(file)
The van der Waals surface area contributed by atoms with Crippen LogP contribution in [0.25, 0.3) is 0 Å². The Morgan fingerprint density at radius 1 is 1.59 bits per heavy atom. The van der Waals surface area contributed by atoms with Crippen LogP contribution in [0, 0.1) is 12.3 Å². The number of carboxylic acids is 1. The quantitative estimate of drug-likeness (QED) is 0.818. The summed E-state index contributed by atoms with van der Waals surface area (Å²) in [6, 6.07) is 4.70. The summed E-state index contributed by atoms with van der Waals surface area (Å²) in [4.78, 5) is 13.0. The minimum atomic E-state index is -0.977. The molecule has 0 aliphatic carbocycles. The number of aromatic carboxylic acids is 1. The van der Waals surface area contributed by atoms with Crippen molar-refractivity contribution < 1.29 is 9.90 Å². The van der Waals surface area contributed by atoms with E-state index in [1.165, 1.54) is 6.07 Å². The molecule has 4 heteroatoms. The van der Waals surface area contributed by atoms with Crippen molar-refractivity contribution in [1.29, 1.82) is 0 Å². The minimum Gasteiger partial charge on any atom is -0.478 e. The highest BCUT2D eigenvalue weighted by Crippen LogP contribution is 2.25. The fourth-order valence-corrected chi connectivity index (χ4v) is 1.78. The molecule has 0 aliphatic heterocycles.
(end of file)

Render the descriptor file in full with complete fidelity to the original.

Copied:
The van der Waals surface area contributed by atoms with Crippen LogP contribution in [0.25, 0.3) is 0 Å². The Morgan fingerprint density at radius 1 is 1.59 bits per heavy atom. The van der Waals surface area contributed by atoms with Crippen LogP contribution in [0, 0.1) is 12.3 Å². The number of carboxylic acids is 1. The quantitative estimate of drug-likeness (QED) is 0.818. The summed E-state index contributed by atoms with van der Waals surface area (Å²) in [6, 6.07) is 4.70. The summed E-state index contributed by atoms with van der Waals surface area (Å²) in [4.78, 5) is 13.0. The minimum atomic E-state index is -0.977. The molecule has 0 aliphatic carbocycles. The number of aromatic carboxylic acids is 1. The van der Waals surface area contributed by atoms with Crippen molar-refractivity contribution < 1.29 is 9.90 Å². The van der Waals surface area contributed by atoms with E-state index in [1.165, 1.54) is 6.07 Å². The molecule has 4 heteroatoms. The van der Waals surface area contributed by atoms with Crippen molar-refractivity contribution in [1.29, 1.82) is 0 Å². The minimum Gasteiger partial charge on any atom is -0.478 e. The highest BCUT2D eigenvalue weighted by Crippen LogP contribution is 2.25. The fourth-order valence-corrected chi connectivity index (χ4v) is 1.78. The molecule has 0 aliphatic heterocycles.